The one question that I kept asking myself while paying through Divekick was – who is this for? In an age in which 2D fighters are becoming increasingly complex, the idea of a simplified 2 button fighter seems like an ingenious way of bringing the casual crowd back to the genre, but Divekick, despite its relative simplicity, appears to be a game aimed squarely at the hardcore crowd that it rather clumsily points fun at.
With a character based upon former Capcom community manager Seth Killian, this is clearly a game aimed at the hardcore (I’m going to go out on a limb and assume the majority of my FIFA loving friends have no idea who Seth Killian is). Again, the simplified gameplay can be enjoyed by just about anyone, but the array of nods, cheesy dialogue and, well, ‘eclectic’ cast of characters all point towards a game made by and for the traditionally hardcore fighter community.
While this is arguably a problem is so much that, the more ‘casual’ gamers that might be drawn in by the simplified controls will not get the majority of jokes and references; the bigger problem unquestionably stems from the fact that none of it is very funny. The character design, the dialogue, it’s all, well, it’s all just a bit lame. Ok, so the outrageously Japanese announcer is pretty fun, but other than that, the majority of characters fail to hit the funny bone
Even the art design, which in fairness does have its moments, is blighted by a forgetfully bland representation of both its fighters and their backgrounds. Nothing is terrible, it’s just kind of there. From lazy character design including an overweight gamer and a female fighter of Chinese descent named Kung Pao (she may be based on Mortal Kombat’s Kung Lao, but she still comes across as vaguely racist), to bland level design (oh look, a basketball court), this is game that clearly thinks that it’s funnier than it actually is.
Still, get past the lame dialogue, nonsensical story (it’s mince even by fighter standards) and forgettable art design and you’re left with the game that we were ultimately hoping for. Strip away the nonsense piled on top, and you actually have a 2D fighter that can very successfully be played with two buttons and enjoyed by just about anyone.
With the L and R buttons used for kicking and diving (it’s really jumping), you move your character through a combination of simple jumps and kicks that push your character forward. It really is that simple. There are kickbacks (a swift backward step) that are achieved by diving again the moment a kick reaches the ground and a collection of character specific special attacks that are achieved via the build-up of a special meter and pulled off by pressing both L and R simultaneously, but despite offering a little bit of variation, really have no major effect on the way that the game is played.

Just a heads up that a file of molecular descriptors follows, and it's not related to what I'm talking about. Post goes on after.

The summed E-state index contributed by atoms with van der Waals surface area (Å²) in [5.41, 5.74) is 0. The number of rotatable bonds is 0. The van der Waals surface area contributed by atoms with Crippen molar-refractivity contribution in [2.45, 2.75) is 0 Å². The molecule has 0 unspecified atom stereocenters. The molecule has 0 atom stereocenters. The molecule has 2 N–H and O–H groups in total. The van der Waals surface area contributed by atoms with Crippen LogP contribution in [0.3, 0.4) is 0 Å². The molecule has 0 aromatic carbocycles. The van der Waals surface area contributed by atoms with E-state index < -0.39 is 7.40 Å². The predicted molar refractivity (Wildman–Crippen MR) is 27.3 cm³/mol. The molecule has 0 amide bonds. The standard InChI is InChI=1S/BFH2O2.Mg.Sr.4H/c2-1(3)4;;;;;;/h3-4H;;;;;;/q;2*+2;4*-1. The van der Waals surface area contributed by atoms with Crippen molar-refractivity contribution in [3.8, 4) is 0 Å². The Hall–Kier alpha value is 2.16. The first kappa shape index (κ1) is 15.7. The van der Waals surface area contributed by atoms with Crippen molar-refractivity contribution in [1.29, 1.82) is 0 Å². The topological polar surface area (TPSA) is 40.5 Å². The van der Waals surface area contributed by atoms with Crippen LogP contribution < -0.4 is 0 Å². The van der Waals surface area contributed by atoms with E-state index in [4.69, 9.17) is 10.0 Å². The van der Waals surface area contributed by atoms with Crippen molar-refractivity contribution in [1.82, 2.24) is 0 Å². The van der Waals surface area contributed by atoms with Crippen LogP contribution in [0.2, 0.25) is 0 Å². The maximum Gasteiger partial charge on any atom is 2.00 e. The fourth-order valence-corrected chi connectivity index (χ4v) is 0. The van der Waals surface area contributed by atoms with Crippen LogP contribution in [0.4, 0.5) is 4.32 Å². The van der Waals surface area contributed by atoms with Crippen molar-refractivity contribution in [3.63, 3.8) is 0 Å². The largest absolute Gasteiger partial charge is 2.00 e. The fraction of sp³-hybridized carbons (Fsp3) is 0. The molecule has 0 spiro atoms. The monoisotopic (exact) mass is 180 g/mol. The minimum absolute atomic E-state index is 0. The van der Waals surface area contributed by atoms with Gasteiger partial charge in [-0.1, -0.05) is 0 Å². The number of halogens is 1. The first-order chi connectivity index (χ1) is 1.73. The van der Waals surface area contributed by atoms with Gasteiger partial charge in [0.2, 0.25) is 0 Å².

Essentially, this is a game based purely around timing and the successful anticipation of your opponents moves. There are no combos, no skills and no moves to learn – just diving and kicking. It’s a brilliantly simplified system and it works far better than it has any right to. Rounds are won via a single successful strike with the first fighter to reach 5 victories proclaimed the outright winner.
Each character does have a slightly unique playing style which does give the game an element of longevity, but despite character specific stories (a cut scene at the start and end of single player mode), this is nonetheless a game at its best when played sporadically, preferably with friends, and if age and circumstance allow it, with plenty of beers in tow.
The bland art design, terrible story and mostly forgettable characters do get in the way of the fun, but drill down to the core combat and Divekick does exactly what it says on the tin. The window dressing is clearly and rather inexplicably aimed towards the hardcore, but the gameplay itself is perfectly pitched to be enjoyed by just about anyone. Simplistic and addictive, Divekick might well be little more than a party game, but it’s a damn good one, and one that despite its issues, does a great job of stripping the genre down to its component parts.
REVIEW CODE: A complimentary Sony Playstation 4 code was provided to Bonus Stage for this review. Please send all review code enquiries to firstname.lastname@example.org.
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